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Research links family's role in reducing childhood obesity

Tue, 01/15/2013

LAWRENCE — Despite recent data showing that childhood obesity in the U.S. has begun to drop, overweight and obese kids and teens remain a personal and public health hazard. According to the Centers for Disease Control and Prevention, about 17 percent of children and adolescents ages 2-19 are obese — that’s roughly 12.5 million kids and teens.Ric Steele

“The data indicate that children with obesity just don’t have as good a quality of life,” said Ric Steele, professor of psychology and applied behavioral science at the University of Kansas. “Risk for type 2 diabetes is skyrocketing. The CDC predicts that within 20 years half of America will have type 2 diabetes. We can think about societal costs represented in this figure — that’s a monumental investment in an essentially preventable illness.” 

Steele says that there are individual costs as well: “At the individual level, children and adolescents with obesity may not feel as well.  They may not sleep as well. And they may actually experience some psychosocial problems like teasing, victimization, depressive symptoms — and just generally don’t feel as good as they could feel if they were in a healthier condition.”

For such children and teens, Steele has compared the effectiveness of two intervention programs that depend upon the child or teen’s entire family for support. The KU researcher said that engaging the family is critical for developing healthier eating and lifestyle habits that lead to a reduction in weight in children and teens.

“Kids don’t do shopping for themselves usually,” Steele said. “For kids, eating decisions and exercise decisions are based in part on what’s considered normal. So for me, as the dad, to say, ‘Go outside and play,’ if I’m not willing to be active, too — that sends a mixed message that doesn’t really work for the kids. We think about a whole family approach. We all want to be healthy. So regardless if I’m personally overweight or not, I need to live a lifestyle that’s healthy and will encourage a healthy lifestyle for all of the members of my family.”

In a paper published in the Journal of Pediatric Psychology, Steele compared Positively Fit, a nutrition, exercise and behavior modification program for children and their families, which featured 90-minute counseling sessions and spanned 10 weeks, with a brief family intervention consisting of three hourlong visits with a dietitian.

“Both of the groups ended up losing weight from pre-intervention to post-intervention and at one year followup,” said Steele. “That’s particularly true for the pre-adolescents.”

Steele used zBMI (age- and sex- standardized body mass index) for the primary outcome of the study. At the one-year followup, 41 percent of the participants in the Positively Fit program saw reductions greater than 0.18 in zBMI. Meantime, 38 percent of the participants in the brief family intervention also met this measure.

“Even though weight loss didn’t differ very much between the two groups, self-reported quality of life improved dramatically for the kids in the Positively Fit program,” said Steele. “We assume that’s because of some of the topics covered in the Positively Fit group sessions. We talk about eating out, we talk about being around peers who may or may not be overweight, and we talk about victimization and teasing. We deal with a lot of real-world problems in Positively Fit that the other intervention just doesn’t deal with. So it makes sense that their quality of life would have improved due to the intervention.”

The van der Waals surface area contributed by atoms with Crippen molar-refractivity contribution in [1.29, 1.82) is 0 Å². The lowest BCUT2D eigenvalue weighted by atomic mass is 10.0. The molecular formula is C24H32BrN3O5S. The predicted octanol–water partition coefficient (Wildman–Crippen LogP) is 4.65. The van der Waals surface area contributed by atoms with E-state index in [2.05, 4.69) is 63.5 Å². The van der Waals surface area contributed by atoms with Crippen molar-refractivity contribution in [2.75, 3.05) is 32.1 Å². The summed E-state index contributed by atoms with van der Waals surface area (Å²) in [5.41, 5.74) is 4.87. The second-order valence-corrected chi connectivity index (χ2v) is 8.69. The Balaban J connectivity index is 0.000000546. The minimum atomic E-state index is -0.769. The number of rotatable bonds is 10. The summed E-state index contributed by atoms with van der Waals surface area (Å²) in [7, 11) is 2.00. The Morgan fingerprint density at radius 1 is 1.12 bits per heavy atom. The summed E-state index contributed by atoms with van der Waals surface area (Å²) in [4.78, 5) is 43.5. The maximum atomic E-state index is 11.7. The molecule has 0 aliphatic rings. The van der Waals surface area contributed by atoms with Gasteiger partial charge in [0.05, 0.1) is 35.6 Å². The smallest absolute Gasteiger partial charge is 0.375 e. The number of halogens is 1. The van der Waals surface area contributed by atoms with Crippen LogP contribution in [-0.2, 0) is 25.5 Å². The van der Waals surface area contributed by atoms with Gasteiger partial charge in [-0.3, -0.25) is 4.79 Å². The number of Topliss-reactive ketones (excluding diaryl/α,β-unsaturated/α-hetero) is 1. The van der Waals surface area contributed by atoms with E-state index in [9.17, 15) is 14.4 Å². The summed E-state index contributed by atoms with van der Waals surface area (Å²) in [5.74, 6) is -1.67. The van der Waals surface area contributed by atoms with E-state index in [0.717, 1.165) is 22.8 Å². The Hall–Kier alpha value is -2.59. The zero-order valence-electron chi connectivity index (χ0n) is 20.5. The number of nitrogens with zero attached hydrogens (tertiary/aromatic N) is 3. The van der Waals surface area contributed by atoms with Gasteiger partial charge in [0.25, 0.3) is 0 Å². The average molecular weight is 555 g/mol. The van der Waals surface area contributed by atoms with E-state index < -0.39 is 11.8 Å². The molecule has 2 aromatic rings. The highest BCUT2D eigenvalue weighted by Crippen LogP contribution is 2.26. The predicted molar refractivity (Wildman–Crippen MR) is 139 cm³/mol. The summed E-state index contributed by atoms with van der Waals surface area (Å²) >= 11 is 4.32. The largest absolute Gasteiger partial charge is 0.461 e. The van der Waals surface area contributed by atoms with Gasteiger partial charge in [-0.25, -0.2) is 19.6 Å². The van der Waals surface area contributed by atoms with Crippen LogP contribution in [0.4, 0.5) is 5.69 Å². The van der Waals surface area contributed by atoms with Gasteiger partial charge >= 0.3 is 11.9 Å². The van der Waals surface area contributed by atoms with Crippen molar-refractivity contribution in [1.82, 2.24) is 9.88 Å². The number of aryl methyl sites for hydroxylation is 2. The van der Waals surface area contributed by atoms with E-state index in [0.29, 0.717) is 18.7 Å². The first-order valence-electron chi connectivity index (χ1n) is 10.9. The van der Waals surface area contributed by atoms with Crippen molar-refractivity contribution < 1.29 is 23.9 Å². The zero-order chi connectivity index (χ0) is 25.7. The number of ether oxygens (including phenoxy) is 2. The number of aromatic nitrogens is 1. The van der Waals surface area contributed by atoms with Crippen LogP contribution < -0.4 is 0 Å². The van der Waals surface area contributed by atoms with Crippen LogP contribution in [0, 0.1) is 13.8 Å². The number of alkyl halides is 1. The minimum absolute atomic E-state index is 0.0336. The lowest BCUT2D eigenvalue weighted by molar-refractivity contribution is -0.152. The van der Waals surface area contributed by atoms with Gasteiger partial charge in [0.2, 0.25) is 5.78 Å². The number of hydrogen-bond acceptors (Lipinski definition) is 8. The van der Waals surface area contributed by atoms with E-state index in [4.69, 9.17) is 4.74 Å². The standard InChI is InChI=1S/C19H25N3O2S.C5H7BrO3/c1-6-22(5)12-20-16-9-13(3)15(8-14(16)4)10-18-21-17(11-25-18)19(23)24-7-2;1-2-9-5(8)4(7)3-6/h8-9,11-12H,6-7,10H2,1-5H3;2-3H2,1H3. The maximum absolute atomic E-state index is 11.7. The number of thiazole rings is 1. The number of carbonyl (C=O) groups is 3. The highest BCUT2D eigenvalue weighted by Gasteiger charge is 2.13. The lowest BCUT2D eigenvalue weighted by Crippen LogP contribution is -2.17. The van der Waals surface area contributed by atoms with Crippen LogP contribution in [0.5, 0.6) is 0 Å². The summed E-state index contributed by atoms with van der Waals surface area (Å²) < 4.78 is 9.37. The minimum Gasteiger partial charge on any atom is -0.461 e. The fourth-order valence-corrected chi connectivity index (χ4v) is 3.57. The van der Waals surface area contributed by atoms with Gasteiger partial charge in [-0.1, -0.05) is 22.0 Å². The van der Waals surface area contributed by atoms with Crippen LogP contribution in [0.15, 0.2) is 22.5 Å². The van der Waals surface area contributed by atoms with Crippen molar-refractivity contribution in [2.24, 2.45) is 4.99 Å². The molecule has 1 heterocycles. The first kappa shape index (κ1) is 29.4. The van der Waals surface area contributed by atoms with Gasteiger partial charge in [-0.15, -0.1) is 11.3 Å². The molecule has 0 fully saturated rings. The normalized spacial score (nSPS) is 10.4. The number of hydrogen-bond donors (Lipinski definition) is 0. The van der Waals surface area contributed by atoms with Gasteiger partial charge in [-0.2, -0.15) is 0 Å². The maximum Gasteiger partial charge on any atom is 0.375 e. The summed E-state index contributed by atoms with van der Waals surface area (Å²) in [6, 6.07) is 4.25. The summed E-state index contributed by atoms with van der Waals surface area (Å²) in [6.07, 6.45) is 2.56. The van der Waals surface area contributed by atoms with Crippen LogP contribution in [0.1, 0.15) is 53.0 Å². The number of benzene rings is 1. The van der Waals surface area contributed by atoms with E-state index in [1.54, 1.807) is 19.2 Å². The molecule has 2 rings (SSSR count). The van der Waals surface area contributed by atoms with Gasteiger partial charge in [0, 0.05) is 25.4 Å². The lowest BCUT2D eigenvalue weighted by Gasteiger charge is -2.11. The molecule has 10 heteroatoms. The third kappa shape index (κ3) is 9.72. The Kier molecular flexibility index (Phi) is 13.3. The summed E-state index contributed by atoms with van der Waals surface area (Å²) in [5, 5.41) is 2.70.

One group that didn’t see large changes to zBMI was adolescents.

“Parents have so much more influence over the younger kids,” Steele said. “Your 14-year-old or 15-year-old? Their job in a sense is to break away and be more independent. So it may take a different kind of intervention for those adolescents who are more autonomous and increasing in their autonomy over time.”  Steele’s current work is investigating ways to make the intervention even more effective for families.

For his paper, Steele won the 2012 Diane J. Willis Award for Outstanding Article in the Journal of Pediatric Psychology.  Articles for this award are selected from the journal based on contribution and value to the field of pediatric psychology, demonstrating innovation and excellence in methodology and design, and providing an exemplar for others to model.



Wanna Skype? Chancellor gets creative to surprise Truman winner. See it here: http://bit.ly/1awodaa
Rock Chalk! Junior Ashlie Koehn named KU's 18th Truman Scholar
Ashlie Koehn, a University of Kansas junior from Burns studying in Kyrgyzstan, interrupted helping her host family prepare dinner to make a Skype call on Monday evening.

.@KU bschool 's KIP team includes @KU _SADP students in all-ages housing project. http://t.co/c6Ss0FsWLL #KUworks http://t.co/FW0eI69uRi
Wanna Skype? Chancellor gets creative to surprise Truman winner From KU News Service: http://bit.ly/1awodaa Ashlie Koehn, a University of Kansas junior from Burns studying in Kyrgyzstan, interrupted helping her host family prepare dinner to make a Skype call on Monday evening. To her surprise, Chancellor Bernadette Gray-Little was on the other end of the call letting Koehn know she had been named a 2015 Harry S. Truman Scholar. Koehn is the 18th KU student to be named a Truman Scholar and the only 2015 recipient from the state of Kansas. Earlier this month, she was also named a 2015 Udall Scholar. And in spite of a distance of more than 10,800 kilometers and 11 time zones, Koehn’s thrill from hearing the news from the chancellor came through loud and clear. “Ashlie’s experience at KU epitomizes a quality undergraduate experience. She challenged herself in her coursework, exposed herself to different research opportunities, studied abroad in Germany, Switzerland and Kyrgyzstan, and participated in both student government and community service projects,” Gray-Little said. “This is quite a year for Ashlie. Her hard work is a wonderful reflection on her and also a great reflection on the university, and we all congratulate her.” Each new Truman Scholar receives up to $30,000 for graduate study. Scholars also receive priority admission and supplemental financial aid at some premier graduate institutions, leadership training, career and graduate school counseling, and special internship opportunities within the federal government. Koehn, a member of KU’s nationally recognized University Honors Program, is majoring in environmental studies, economics and international studies. Her goal after earning her KU degree is to pursue a master’s degree in economics at either the London School of Economics or the University of Reading, with a focus on the economics of climate change. In 2014, she received KU’s Newman Civic Engagement Award for her work establishing the Coalition against Slavery and Trafficking. Her involvement with the issue was sparked by Hannah Britton, associate professor of political science and women, gender, and sexuality studies, who hosted national conference on contemporary slavery at KU three years ago. “Ashlie and I met several times to think about what KU students could contribute to the issue of slavery and human trafficking, and the result was her founding of KU CAST,” Britton said. “After a year as president, Ashlie successfully handed the organization over to the next student leader. She demonstrated her strong leadership qualities by setting a unique goal and then pursuing it with her sense of passion, engagement and dedication. No matter the country or context, her leadership strength is evident in her coursework, her public service and her work experiences.” The University Honors Program works with a campus committee to select KU’s nominees for the Truman Scholarship and supports them during the application process. Anne Wallen, assistant director of national fellowships and scholarships, noted it was an amazing ruse to pull off the surprise. Originally, the call was set up to be between Wallen and Koehn. “I was totally not prepared to be greeted by Chancellor Gray-Little, but it was an amazing surprise for sure,” Koehn said. “As a first-generation student, it took time to learn the collegiate system, but my parents taught me to be resourceful and independent from a young age and KU and the Kansas Air National Guard have provided me with the opportunities to drive me into the future, both at graduate school and in my career. I plan to use the Truman Scholarship to pursue a career as an environmental economist helping to shape future trade agreements and leverage action on important international environmental issues, particularly concerning climate change.” Koehn also had a surprise of her own for the chancellor — the meal she was helping to prepare was not exactly typical Kansas dinner fare. On the menu with her host family in Kyrgyzstan on Monday was a traditional Kyrgyz meal called Beshbarmak, or “five fingers,” because you eat it with your hands. The dish is made of horse and sheep and was being prepared as a birthday celebration for Koehn’s host mom. Chancellor Gray-Little, as she signed off from Skype, made sure to encourage Koehn to enjoy her Beshbarmak. Koehn is the daughter of Rodney and Carolyn Koehn of Burns. She graduated from Fredric Remington High School in Moundridge. She is an active member of the Kansas Air National Guard and currently on leave while studying abroad in Bishkek, Kyrgyzstan. She is a member of the KU Global Scholars Program and a past member of the Student Senate. In addition to being named a 2015 Truman and Udall scholar, she was named a 2014 Boren Scholar and Gilman Scholar and in 2013 was named the Kansas Air National Guard Airman of the Year.